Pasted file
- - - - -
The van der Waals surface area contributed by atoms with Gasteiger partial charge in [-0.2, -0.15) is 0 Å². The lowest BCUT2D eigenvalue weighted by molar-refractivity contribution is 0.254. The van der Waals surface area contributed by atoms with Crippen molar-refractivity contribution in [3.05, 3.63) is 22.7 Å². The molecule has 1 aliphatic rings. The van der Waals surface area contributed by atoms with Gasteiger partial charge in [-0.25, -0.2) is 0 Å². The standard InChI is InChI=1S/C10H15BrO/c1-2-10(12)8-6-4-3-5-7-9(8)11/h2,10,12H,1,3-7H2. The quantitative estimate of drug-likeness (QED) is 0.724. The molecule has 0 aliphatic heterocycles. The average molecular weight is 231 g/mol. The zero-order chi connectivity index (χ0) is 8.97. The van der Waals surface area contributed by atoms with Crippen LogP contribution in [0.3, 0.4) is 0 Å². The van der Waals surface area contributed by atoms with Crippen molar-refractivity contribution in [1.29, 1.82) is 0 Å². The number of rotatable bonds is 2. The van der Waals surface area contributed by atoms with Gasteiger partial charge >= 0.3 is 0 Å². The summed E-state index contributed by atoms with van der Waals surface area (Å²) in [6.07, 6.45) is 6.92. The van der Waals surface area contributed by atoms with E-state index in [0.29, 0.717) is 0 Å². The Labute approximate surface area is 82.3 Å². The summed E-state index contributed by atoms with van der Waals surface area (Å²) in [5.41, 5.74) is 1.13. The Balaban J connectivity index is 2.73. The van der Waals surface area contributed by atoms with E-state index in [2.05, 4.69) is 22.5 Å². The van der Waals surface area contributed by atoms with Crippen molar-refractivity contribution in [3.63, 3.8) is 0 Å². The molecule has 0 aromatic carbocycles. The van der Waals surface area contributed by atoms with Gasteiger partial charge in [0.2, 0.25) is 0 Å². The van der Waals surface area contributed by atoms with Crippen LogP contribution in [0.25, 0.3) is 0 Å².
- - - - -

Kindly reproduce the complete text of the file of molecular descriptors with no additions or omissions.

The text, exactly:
The van der Waals surface area contributed by atoms with Gasteiger partial charge in [-0.2, -0.15) is 0 Å². The lowest BCUT2D eigenvalue weighted by molar-refractivity contribution is 0.254. The van der Waals surface area contributed by atoms with Crippen molar-refractivity contribution in [3.05, 3.63) is 22.7 Å². The molecule has 1 aliphatic rings. The van der Waals surface area contributed by atoms with Gasteiger partial charge in [-0.25, -0.2) is 0 Å². The standard InChI is InChI=1S/C10H15BrO/c1-2-10(12)8-6-4-3-5-7-9(8)11/h2,10,12H,1,3-7H2. The quantitative estimate of drug-likeness (QED) is 0.724. The molecule has 0 aliphatic heterocycles. The average molecular weight is 231 g/mol. The zero-order chi connectivity index (χ0) is 8.97. The van der Waals surface area contributed by atoms with Crippen LogP contribution in [0.3, 0.4) is 0 Å². The van der Waals surface area contributed by atoms with Crippen molar-refractivity contribution in [1.29, 1.82) is 0 Å². The number of rotatable bonds is 2. The van der Waals surface area contributed by atoms with Gasteiger partial charge >= 0.3 is 0 Å². The summed E-state index contributed by atoms with van der Waals surface area (Å²) in [6.07, 6.45) is 6.92. The van der Waals surface area contributed by atoms with E-state index in [0.29, 0.717) is 0 Å². The Labute approximate surface area is 82.3 Å². The summed E-state index contributed by atoms with van der Waals surface area (Å²) in [5.41, 5.74) is 1.13. The Balaban J connectivity index is 2.73. The van der Waals surface area contributed by atoms with E-state index in [2.05, 4.69) is 22.5 Å². The van der Waals surface area contributed by atoms with Crippen molar-refractivity contribution in [3.63, 3.8) is 0 Å². The molecule has 0 aromatic carbocycles. The van der Waals surface area contributed by atoms with Gasteiger partial charge in [0.2, 0.25) is 0 Å². The van der Waals surface area contributed by atoms with Crippen LogP contribution in [0.25, 0.3) is 0 Å².